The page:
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Beit Midrash Torah Portion and Tanach Rut

Shavuos – The Book of Ruth

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Every biblical narrative has at its heart a main character, a hero or heroine. Even though the book and the scroll of Ruth is named for her, the true main character and heroine of the story is Naomi. This is confirmed in the book itself when the prophet Samuel, the author of the book, relates that when Ruth gave birth to Oved, the women of Bethlehem declared; "A male child has been born to Naomi."

It is obvious that they did not mean this literally, for Naomi was widowed and no longer of child-bearing age. Nevertheless, the wise women of the town recognized that if it were not for Naomi, Ruth would never have met Boaz in a matrimonial relationship. It was Naomi who planned the entire series of events that would lead to the birth of this child and the beginning of the dynastic monarchy of the Jewish people.

The book instructs us not to view things in a superficial manner but rather to analyze and understand the causes and circumstances that eventually lead to the details of the narrative. The whole linchpin of the story is the steadfast commitment of Naomi, and her determination not to be crushed by the tragedies that engulfed her. Because of her, there can be a Ruth, a Boaz and eventually, a King David.

Life is oftentimes very difficult, and its burdens can be crushing. For many of us, we are passing through such a time currently. Everything that was familiar, and in fact taken for granted, has been struck from our daily lives. Our future is certainly murky and mysterious. Because of this, strength of character and an iron will to persevere and overcome is vitally necessary.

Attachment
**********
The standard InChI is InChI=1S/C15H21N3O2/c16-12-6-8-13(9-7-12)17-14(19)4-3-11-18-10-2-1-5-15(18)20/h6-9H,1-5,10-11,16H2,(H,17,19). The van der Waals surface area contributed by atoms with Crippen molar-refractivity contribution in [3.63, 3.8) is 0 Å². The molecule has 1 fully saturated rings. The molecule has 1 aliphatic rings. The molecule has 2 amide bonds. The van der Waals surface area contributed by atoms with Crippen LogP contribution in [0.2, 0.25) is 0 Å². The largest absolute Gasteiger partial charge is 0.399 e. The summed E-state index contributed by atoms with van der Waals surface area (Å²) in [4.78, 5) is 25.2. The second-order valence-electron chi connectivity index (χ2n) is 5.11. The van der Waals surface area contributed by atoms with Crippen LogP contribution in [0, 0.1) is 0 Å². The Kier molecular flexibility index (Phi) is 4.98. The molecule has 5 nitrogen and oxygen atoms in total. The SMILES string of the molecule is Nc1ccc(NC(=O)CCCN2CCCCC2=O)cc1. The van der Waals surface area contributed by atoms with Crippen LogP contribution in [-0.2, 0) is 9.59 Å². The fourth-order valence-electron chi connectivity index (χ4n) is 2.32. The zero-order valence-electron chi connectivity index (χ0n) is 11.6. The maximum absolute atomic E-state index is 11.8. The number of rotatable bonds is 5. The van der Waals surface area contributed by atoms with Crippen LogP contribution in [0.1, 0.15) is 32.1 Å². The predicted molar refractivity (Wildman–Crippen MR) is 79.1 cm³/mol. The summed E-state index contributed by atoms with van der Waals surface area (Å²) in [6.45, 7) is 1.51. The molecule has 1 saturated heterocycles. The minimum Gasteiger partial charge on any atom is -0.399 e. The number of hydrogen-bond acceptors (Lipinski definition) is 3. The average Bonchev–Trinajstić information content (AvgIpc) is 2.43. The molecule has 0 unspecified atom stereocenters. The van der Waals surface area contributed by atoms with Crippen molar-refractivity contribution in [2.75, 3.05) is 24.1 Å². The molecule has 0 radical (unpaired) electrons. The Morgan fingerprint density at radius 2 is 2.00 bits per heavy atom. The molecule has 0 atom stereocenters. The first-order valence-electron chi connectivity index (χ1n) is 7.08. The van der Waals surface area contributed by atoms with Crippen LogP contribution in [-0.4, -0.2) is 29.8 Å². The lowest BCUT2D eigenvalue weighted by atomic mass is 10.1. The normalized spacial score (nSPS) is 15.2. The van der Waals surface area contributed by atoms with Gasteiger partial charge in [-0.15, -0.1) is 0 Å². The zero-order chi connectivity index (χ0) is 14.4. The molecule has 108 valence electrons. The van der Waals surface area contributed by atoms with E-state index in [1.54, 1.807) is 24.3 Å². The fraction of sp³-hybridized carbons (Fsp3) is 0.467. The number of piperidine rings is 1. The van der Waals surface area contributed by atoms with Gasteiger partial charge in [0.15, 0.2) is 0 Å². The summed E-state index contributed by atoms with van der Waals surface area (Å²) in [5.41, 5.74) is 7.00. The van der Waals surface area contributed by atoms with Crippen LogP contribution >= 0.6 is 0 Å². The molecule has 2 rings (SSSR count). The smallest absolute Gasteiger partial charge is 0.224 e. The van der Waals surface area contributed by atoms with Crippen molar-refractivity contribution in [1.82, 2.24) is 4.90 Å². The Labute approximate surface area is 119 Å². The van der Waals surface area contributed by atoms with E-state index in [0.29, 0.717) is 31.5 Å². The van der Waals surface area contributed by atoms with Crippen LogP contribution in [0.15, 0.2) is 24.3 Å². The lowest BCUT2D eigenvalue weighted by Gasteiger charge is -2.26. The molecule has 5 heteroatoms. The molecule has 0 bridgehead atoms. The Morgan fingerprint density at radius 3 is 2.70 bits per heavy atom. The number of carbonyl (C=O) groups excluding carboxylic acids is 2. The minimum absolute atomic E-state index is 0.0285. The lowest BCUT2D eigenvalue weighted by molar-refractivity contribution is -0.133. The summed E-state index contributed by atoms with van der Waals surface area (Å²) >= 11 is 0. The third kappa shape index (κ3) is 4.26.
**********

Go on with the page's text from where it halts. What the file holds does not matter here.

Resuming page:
Naomi is the symbol of these strengths that we desire for ourselves and our community. It is her resourcefulness and true understanding of human nature that will stand us in good stead in our hour of difficulty and adjustment that is upon us. The challenge is how to summon up these characteristics and apply them to our own lives.

In this we can also be instructed by Ruth herself. Her selfless devotion to Naomi even though it meant the forsaking of everything she had known, and of her worldly positions, became her strongest asset. Her commitment was complete and boundless. Her determination not to abandon Naomi, and the faith and tradition of Naomi, became the turning point in her life and brought her to unimagined glory and success. Sometimes in life, forsaking everything becomes the key to acquiring greater things. Judaism teaches that we are measured not by what we take and acquire but by what we give, donate, and forsake.

This is a difficult lesson to put into practice since it runs counter to much of our innate nature, but both Naomi and Ruth rise to greatness on the basis of what they were willing to give up for a higher and nobler goal in life. One has to be willing to humble oneself and to sit amongst the gleaners of fallen grain in order to become, eventually, the matriarch of Jewish eternal monarchy.

Shabbat Shalom
Berel Wein
Rabbi Dov Berl Wein
The rabbi of the "HANASI" congregation in Yerushalim, head of the Destiny foundation, former head of the OU, Rosh Yeshiva of 'sharai Tora" and rabbi of the "Beit Tora" congregation, Monsey, New York.
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